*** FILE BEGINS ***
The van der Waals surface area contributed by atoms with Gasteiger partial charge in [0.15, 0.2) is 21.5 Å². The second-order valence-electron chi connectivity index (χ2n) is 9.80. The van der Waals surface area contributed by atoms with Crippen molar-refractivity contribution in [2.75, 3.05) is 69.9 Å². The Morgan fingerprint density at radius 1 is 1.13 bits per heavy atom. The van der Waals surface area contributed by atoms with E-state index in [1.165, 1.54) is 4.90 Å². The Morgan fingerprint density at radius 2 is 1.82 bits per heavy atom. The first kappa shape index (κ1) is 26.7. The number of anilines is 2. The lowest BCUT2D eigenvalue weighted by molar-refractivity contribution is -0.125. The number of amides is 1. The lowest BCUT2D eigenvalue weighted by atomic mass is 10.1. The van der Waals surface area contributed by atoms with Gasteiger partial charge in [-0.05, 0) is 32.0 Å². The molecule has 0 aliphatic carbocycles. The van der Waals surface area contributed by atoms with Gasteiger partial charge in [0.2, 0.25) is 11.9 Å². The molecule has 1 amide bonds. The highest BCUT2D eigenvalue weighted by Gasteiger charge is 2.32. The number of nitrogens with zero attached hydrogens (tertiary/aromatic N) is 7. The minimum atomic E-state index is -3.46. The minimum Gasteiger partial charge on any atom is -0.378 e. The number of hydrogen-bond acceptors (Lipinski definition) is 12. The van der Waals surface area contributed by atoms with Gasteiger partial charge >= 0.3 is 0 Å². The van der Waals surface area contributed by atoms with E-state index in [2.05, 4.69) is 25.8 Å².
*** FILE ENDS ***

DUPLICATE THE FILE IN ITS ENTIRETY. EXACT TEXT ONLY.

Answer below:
The van der Waals surface area contributed by atoms with Gasteiger partial charge in [0.15, 0.2) is 21.5 Å². The second-order valence-electron chi connectivity index (χ2n) is 9.80. The van der Waals surface area contributed by atoms with Crippen molar-refractivity contribution in [2.75, 3.05) is 69.9 Å². The Morgan fingerprint density at radius 1 is 1.13 bits per heavy atom. The van der Waals surface area contributed by atoms with E-state index in [1.165, 1.54) is 4.90 Å². The Morgan fingerprint density at radius 2 is 1.82 bits per heavy atom. The first kappa shape index (κ1) is 26.7. The number of anilines is 2. The lowest BCUT2D eigenvalue weighted by molar-refractivity contribution is -0.125. The number of amides is 1. The lowest BCUT2D eigenvalue weighted by atomic mass is 10.1. The van der Waals surface area contributed by atoms with Gasteiger partial charge in [-0.05, 0) is 32.0 Å². The molecule has 0 aliphatic carbocycles. The van der Waals surface area contributed by atoms with Gasteiger partial charge in [0.2, 0.25) is 11.9 Å². The molecule has 1 amide bonds. The highest BCUT2D eigenvalue weighted by Gasteiger charge is 2.32. The number of nitrogens with zero attached hydrogens (tertiary/aromatic N) is 7. The minimum atomic E-state index is -3.46. The minimum Gasteiger partial charge on any atom is -0.378 e. The number of hydrogen-bond acceptors (Lipinski definition) is 12. The van der Waals surface area contributed by atoms with Gasteiger partial charge >= 0.3 is 0 Å². The van der Waals surface area contributed by atoms with E-state index in [2.05, 4.69) is 25.8 Å².